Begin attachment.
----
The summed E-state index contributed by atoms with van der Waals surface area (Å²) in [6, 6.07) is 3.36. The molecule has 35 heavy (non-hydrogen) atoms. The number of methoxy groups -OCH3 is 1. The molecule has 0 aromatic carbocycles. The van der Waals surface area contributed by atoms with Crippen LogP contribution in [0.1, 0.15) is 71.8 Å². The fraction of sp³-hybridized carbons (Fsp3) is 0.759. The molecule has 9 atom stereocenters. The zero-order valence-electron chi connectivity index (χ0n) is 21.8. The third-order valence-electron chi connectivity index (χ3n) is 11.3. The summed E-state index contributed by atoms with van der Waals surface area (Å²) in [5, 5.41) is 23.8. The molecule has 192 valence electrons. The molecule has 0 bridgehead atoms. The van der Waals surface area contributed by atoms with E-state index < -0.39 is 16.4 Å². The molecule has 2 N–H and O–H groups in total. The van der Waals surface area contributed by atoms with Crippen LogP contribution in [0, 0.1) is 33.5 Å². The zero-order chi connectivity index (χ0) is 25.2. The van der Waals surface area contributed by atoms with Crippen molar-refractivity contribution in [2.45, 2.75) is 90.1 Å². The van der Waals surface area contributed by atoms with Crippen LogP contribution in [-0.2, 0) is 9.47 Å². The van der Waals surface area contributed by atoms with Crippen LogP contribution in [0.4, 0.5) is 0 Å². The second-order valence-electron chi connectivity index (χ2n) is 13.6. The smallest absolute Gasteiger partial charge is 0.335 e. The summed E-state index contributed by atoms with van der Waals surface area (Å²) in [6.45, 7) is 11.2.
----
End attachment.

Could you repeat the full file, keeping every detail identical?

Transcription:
The summed E-state index contributed by atoms with van der Waals surface area (Å²) in [6, 6.07) is 3.36. The molecule has 35 heavy (non-hydrogen) atoms. The number of methoxy groups -OCH3 is 1. The molecule has 0 aromatic carbocycles. The van der Waals surface area contributed by atoms with Crippen LogP contribution in [0.1, 0.15) is 71.8 Å². The fraction of sp³-hybridized carbons (Fsp3) is 0.759. The molecule has 9 atom stereocenters. The zero-order valence-electron chi connectivity index (χ0n) is 21.8. The third-order valence-electron chi connectivity index (χ3n) is 11.3. The summed E-state index contributed by atoms with van der Waals surface area (Å²) in [5, 5.41) is 23.8. The molecule has 192 valence electrons. The molecule has 0 bridgehead atoms. The van der Waals surface area contributed by atoms with E-state index < -0.39 is 16.4 Å². The molecule has 2 N–H and O–H groups in total. The van der Waals surface area contributed by atoms with Crippen LogP contribution in [0, 0.1) is 33.5 Å². The zero-order chi connectivity index (χ0) is 25.2. The van der Waals surface area contributed by atoms with Crippen molar-refractivity contribution in [2.45, 2.75) is 90.1 Å². The van der Waals surface area contributed by atoms with Crippen LogP contribution in [-0.2, 0) is 9.47 Å². The van der Waals surface area contributed by atoms with Crippen LogP contribution in [0.4, 0.5) is 0 Å². The second-order valence-electron chi connectivity index (χ2n) is 13.6. The smallest absolute Gasteiger partial charge is 0.335 e. The summed E-state index contributed by atoms with van der Waals surface area (Å²) in [6.45, 7) is 11.2.